As a Sitecore developer you’re faced with many challenges, however there are none more difficult than choosing the right icon.  Hours can be spend trying to figure out if your data is best represented by one green cube or three; a house with a purple roof or blue.  What if I told you there was a better way?  We’ll there is, and that’s to create your own icons!

In this post I’ll be covering how to create icons for use in Sitecore, getting into Sitecore and available for use as well as updating the set icon dialog.  I’ll also provide a few icons that you can use in your solution.

The first thing you should know about icons is where they live.  All of the icons shipped with Sitecore can be found at [Website]\sitecore\shell\Themes\Standard.  If you notice there’s a number of folders and a bunch of zip files.  These are two different ways to manage icons, controlled by the Icons.UseZippedIcons Sitecore setting.  This post will focus on using the zipped icons, if your solution has zipped icons disabled the following may not apply (I’d also be curious why, if you don’t mind commenting).

Probably the easiest way to get started is to copy an existing icon zip file and rename it (Or you can use the one I’ve provided below).  The folder structure within the zip file is important to preserve.  You’ll notice a folder with the same name of the zip and a number of sub-folders for different sized icons within that.

Zip file.


Within each of these folders are the icon images.  In my case I have two icons.


Once you’ve zipped up these images and copied the file to Sitecore you should be able to use the icons, however they won’t show up yet in the set icon dialog so you’ll have to manually set the path.  You could also update one of the icon sets Sitecore provides, but that’s the easy way out and there’s no fun in that.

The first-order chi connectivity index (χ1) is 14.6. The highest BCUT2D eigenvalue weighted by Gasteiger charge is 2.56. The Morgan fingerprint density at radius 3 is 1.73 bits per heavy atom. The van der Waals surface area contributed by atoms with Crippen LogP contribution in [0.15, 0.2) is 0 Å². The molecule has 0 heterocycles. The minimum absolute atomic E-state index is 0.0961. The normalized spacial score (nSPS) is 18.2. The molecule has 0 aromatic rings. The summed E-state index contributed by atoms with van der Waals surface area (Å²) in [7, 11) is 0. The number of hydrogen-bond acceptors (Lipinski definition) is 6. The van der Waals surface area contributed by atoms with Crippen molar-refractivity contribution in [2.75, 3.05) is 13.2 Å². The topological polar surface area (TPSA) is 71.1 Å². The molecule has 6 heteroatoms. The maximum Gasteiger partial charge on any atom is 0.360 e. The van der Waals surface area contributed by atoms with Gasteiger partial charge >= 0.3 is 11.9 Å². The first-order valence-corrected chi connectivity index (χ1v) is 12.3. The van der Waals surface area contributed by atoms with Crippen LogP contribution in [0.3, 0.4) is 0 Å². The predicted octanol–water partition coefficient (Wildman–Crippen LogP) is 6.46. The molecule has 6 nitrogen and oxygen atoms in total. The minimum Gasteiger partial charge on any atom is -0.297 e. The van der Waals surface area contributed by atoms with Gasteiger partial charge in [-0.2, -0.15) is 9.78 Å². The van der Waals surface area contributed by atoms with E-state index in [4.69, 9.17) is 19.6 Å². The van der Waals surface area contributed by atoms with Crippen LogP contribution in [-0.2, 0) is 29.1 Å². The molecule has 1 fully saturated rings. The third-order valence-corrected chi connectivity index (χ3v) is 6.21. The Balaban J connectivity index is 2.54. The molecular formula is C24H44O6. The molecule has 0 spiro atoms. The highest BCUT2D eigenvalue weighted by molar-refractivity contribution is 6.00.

To get our set icon dialog updated we’ll need to make a few more changes (as of Sitecore 7.1).


First lets create a new class.  I’m calling it SetIconDialog and it should extend: “Sitecore.Shell.Applications.ContentManager.Dialogs. SetIcon.SetIconForm”

Next let’s open up Website\sitecore\shell\Applications\Content Manager\Dialogs\Set Icon\Set Icon.xml and update the CodeBeside node to use our new class.  Since we’ve got this file open lets also add a list item to the Combobox “Selector” and a ScrollBox to the Border element “List”


We now have a spot for our custom icons, from here we’ll just need to update our code beside class.  To begin we’ll need to add a reference to the Scrollbox we added like so:

protected Scrollbox CustomIconsList { get ; set ; }


From here things get a little weird.  Unfortunately, many of SetIconForm’s methods we would use to load our icons are private, so we’ll have to re-write them.  Or just use reflector.  Once we’ve copied these methods we’ll override the OnLoad method to look like this:

[sourcecode language=”csharp”]
protected override void OnLoad (EventArgs e)
base .OnLoad ( e);

if (! Context .ClientPage . IsEvent)
RenderIcons (CustomIconsList , "CustomIcons" );

At this point everything should be working and we should be able to view and select our custom icons but lets take a little deeper look into how Sitecore manages these.


If you start digging into what happens when you call RenderIcons you’ll notice that Sitecore will write out an html file and supporting image files to the temp directory (in our case Website/temp).  There is also an IconCache folder contained within.


The html file is fairly simple and will list out a map to each of the icons in our Zip.

[sourcecode language=”html”]

<map name="CustomIcons">
<area shape="rect" coords="4,4,36,36" href="#" alt="Cube red" sc_path="CustomIcons/32×32/cube_red.png"/>
<area shape="rect" coords="44,4,76,36" href="#" alt="Cubes red" sc_path="CustomIcons/32×32/cubes_red.png"/>


This uses an icon preview file also created in this folder.

Thanks for bearing with me on this, this may not be the most practical thing in the world but it will give you a little look behind the scenes into how Sitecore works.  Plus it’s kind of fun to have custom icons.  Who doesn’t love a good icon?
Further reading:

2 thoughts on “Icons!

Add yours

Leave a Reply

Powered by WordPress.com.

Up ↑

%d bloggers like this: